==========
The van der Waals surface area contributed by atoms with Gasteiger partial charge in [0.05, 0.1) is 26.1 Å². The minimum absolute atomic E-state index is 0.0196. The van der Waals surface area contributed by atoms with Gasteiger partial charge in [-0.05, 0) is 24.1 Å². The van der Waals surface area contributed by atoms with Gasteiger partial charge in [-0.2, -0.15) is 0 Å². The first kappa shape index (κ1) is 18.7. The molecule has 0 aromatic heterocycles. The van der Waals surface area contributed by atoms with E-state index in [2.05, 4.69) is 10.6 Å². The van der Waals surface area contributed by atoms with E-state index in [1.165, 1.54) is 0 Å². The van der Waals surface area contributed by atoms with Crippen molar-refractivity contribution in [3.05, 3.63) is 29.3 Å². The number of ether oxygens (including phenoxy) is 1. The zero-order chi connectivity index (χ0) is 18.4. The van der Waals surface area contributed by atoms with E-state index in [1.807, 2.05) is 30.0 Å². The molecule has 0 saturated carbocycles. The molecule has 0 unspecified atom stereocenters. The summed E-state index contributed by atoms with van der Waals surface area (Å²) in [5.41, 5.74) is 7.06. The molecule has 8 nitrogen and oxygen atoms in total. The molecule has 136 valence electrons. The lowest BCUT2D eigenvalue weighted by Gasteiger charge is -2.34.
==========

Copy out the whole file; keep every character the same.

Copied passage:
The van der Waals surface area contributed by atoms with Gasteiger partial charge in [0.05, 0.1) is 26.1 Å². The minimum absolute atomic E-state index is 0.0196. The van der Waals surface area contributed by atoms with Gasteiger partial charge in [-0.05, 0) is 24.1 Å². The van der Waals surface area contributed by atoms with Gasteiger partial charge in [-0.2, -0.15) is 0 Å². The first kappa shape index (κ1) is 18.7. The molecule has 0 aromatic heterocycles. The van der Waals surface area contributed by atoms with E-state index in [2.05, 4.69) is 10.6 Å². The van der Waals surface area contributed by atoms with E-state index in [1.165, 1.54) is 0 Å². The van der Waals surface area contributed by atoms with Crippen molar-refractivity contribution in [3.05, 3.63) is 29.3 Å². The number of ether oxygens (including phenoxy) is 1. The zero-order chi connectivity index (χ0) is 18.4. The van der Waals surface area contributed by atoms with E-state index in [1.807, 2.05) is 30.0 Å². The molecule has 0 saturated carbocycles. The molecule has 0 unspecified atom stereocenters. The summed E-state index contributed by atoms with van der Waals surface area (Å²) in [5.41, 5.74) is 7.06. The molecule has 8 nitrogen and oxygen atoms in total. The molecule has 136 valence electrons. The lowest BCUT2D eigenvalue weighted by Gasteiger charge is -2.34.